This paper examines an aspect of Carola Giedion-Welcker’s legacy as it pertains to her profound interest in prehistoric arts and her search for what she termed ‘a greater cosmic unity’, an understanding that recognized a connection between the artifacts of prehistory and the emerging modernity of the early 20th century as expressed through sculpture and architecture. She shared this interest in the origins of the plastic arts with her husband Siegfried Giedion. Together, throughout their scholarly careers, they encountered a variety of artists who also shared their life-long search for the intrinsic nature of art: one of whom was the Swiss architect Le Corbusier.
On the 29th of July 1933, a cruise sponsored by the Congr‘s Internationaux d’Architecture Moderne (CIAM founded on 28 June 1928) left Marseilles on an adventure through the Mediterranean, its destination the formal congress site at Athens, visiting en-route a variety of ancient sites including several Neolithic ruins at Gozo, Khirokitia, and the Cycladic Islands. The architect Le Corbusier recounts some of these excursions away from the confines of their shipboard meetings,
‘The respite granted to its members gives them an opportunity for personal contacts presided over by a thrilling architecture and nature, on the Acropolis in Athens, at Delphi or at Delos, at Olympia or in the Cyclades.’
The largest national group aboard the SS P?tris II, a converted English collier (a coal-mining ship), was the Swiss delegation, which included Le Corbusier and Siegfried Giedion, C.I.A.M.’s first secretary-general. On board were many of the leading figures of the Modern Movement such as Moholy-Nagy, Walter Gropius, Richard Neutra, Alvar Aalto, Christian Zervos, Ferdinand Léger, as well as a few scientists and some art historians that included Carola Giedion-Welcker. While the P?tris II may have been short on space, the close contact between the C.I.A.M.’s participants made for an engaging meeting environment. Later, these conditions were recalled by Le Corbusier,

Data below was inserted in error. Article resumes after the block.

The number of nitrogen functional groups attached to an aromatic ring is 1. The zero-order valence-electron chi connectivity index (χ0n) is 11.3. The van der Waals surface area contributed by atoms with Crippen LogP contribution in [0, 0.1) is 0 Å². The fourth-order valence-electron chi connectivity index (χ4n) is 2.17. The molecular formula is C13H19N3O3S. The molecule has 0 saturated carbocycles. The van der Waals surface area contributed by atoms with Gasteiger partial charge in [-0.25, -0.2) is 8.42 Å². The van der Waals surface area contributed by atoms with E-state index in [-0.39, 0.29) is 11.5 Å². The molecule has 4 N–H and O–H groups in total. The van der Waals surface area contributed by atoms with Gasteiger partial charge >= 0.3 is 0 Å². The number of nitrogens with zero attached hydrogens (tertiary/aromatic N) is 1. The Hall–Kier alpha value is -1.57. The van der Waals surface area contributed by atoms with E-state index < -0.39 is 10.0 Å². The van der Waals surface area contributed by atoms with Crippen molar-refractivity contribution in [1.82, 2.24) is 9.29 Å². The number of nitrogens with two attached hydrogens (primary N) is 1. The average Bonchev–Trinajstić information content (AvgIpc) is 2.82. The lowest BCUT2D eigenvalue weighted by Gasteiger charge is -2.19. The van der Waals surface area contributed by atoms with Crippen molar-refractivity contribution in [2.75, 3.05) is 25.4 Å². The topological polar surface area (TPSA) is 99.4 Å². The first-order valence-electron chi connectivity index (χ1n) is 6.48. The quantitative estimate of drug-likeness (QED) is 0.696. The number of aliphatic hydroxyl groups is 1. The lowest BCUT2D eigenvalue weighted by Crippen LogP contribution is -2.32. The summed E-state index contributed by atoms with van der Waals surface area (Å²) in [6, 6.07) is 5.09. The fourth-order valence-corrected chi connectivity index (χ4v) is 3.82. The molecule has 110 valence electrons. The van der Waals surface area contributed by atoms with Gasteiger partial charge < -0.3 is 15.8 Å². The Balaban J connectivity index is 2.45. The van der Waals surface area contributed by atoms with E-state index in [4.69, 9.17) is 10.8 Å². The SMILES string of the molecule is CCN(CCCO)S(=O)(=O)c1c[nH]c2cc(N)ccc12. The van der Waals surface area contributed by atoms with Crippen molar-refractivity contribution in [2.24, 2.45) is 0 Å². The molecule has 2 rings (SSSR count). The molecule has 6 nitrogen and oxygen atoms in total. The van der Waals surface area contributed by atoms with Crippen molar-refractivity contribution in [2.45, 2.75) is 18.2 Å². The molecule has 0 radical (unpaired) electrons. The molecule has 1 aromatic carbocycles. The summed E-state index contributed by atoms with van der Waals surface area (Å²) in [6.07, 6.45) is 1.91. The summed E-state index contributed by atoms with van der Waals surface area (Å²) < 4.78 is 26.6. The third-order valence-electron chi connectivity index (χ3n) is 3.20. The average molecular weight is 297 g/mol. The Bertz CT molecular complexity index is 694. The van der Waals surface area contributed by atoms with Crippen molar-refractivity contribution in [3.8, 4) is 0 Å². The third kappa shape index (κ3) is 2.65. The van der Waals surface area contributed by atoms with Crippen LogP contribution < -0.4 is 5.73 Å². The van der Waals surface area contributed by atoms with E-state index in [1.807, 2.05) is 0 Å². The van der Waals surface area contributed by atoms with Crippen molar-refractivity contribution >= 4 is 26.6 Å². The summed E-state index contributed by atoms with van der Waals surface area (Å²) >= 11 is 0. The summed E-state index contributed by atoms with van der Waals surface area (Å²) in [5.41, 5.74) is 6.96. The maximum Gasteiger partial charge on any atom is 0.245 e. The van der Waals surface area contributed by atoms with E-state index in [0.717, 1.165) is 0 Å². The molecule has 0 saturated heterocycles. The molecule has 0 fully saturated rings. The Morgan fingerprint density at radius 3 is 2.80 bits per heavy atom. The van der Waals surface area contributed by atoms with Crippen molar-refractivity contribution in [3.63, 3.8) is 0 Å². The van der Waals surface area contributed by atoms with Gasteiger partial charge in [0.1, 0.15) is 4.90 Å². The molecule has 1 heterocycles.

‘That cruise ship was turned into meeting rooms, committee rooms, and secretarial offices. Yet, there was only one sound: the hissing and splashing of water along the hull; there was only one atmosphere: youthfulness, trust, modesty, and professional conscience. After those two weeks of fervent work, a precious result: The Athens Charter.’
Fifteen years later, in 1948, the start of this historic voyage would be recounted in Paris by Le Corbusier to one of his office colleagues, Jerzy Soltan. Soltan remembered Le Corbusier saying to him,
‘In the heat of the summer of 1933 we launched ourselves into the ancient waters of the Mediterranean, like Ulysses on his odyssey.’